1911 Encyclopædia Britannica/Bologna, Giovanni da
BOLOGNA, GIOVANNI DA (1524–1608) [Ital. for his real name, Jean Bologne or Boullongne], French sculptor, was born at Douai in 1524. His early training as a sculptor was conducted at Antwerp, but at the age of twenty-five he went to Italy and he settled in 1553 in Florence, where his best works still remain. His two most celebrated productions are the single bronze figure of Mercury, poised on one foot, resting on the head of a zephyr, as if in the act of springing into the air (in the Bargello gallery), and the marble group known as the Rape of the Sabines, which was executed for Francesco de’ Medici and received this name, Lanzi informs us, after it was finished. It is now in the Loggia de Lanzi of the ducal piazza. Giovanni was also employed at Genoa, where he executed various excellent works, chiefly in bronze. Most of his pieces are characterized by great spirit and elegance. His great fountain at Bologna (1563–1567) is remarkable for beauty of proportion. Noteworthy also are his two fountains in the Boboli gardens, one completed in 1576 and the other in 1585. He also cast the fine bronze equestrian statue of Cosimo de’ Medici at Florence and the very richly decorated west door of Pisa cathedral. One of Bologna’s best works, a group of two nude figures fighting, is now lost. A fine copy in lead was at one time in the front quadrangle of Brasenose College, Oxford. In 1881 it was sold for old lead by the principal and fellows of the college, and was melted down by the plumber who bought it.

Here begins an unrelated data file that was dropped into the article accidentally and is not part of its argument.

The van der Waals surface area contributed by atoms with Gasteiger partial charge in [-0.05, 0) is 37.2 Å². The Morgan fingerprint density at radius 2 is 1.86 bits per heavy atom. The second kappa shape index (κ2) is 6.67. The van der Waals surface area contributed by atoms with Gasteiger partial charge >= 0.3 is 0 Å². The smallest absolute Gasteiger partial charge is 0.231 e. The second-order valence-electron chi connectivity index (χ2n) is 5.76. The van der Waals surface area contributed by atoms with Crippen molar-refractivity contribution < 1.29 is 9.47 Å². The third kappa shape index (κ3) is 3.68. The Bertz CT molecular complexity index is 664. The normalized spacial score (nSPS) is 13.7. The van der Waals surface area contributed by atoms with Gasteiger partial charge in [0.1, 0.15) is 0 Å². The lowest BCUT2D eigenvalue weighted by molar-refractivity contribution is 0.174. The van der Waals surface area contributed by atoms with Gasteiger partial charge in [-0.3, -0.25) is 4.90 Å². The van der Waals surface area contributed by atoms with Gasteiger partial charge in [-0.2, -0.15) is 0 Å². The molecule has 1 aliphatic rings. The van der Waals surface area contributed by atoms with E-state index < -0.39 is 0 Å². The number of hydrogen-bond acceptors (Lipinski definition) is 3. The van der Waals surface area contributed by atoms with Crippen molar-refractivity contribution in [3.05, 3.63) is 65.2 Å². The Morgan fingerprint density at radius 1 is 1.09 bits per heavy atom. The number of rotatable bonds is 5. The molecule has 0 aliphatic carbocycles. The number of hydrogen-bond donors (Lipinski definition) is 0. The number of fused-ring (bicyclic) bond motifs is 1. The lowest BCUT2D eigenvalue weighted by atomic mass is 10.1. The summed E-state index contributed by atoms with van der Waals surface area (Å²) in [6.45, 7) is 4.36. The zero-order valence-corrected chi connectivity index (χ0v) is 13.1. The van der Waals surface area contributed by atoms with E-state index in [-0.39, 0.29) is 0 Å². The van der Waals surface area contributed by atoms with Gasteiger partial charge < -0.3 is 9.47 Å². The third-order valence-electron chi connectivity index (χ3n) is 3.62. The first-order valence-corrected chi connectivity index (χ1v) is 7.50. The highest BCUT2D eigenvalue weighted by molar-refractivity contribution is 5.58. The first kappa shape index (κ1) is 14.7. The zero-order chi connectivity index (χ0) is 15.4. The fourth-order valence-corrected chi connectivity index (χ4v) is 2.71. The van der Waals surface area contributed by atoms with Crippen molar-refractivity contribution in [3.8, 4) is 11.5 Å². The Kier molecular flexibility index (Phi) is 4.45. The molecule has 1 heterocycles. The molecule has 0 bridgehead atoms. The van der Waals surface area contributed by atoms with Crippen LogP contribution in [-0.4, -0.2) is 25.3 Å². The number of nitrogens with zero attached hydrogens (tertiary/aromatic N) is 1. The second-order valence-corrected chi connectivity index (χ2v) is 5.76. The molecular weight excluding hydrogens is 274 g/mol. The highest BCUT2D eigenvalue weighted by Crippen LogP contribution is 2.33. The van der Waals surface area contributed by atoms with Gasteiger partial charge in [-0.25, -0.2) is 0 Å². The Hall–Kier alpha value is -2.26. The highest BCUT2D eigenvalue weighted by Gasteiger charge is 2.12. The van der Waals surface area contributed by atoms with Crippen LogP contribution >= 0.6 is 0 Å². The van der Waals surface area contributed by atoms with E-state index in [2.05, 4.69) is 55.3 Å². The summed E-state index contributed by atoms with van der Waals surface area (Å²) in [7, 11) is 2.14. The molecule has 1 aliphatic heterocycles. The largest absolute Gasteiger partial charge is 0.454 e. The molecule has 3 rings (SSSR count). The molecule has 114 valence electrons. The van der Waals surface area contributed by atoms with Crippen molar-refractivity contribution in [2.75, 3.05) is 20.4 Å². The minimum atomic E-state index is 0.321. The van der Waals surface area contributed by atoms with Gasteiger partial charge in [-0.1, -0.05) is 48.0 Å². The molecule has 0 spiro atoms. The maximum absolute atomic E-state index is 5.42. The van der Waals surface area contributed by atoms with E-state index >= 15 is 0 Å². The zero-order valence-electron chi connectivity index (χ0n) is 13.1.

See La Vie et l’œvre de Jean Bologne, par Abel Desjardins, d’après les manuscrits—recueillis par Foucques de Vagnonville (1883, numerous illustrations; list of works).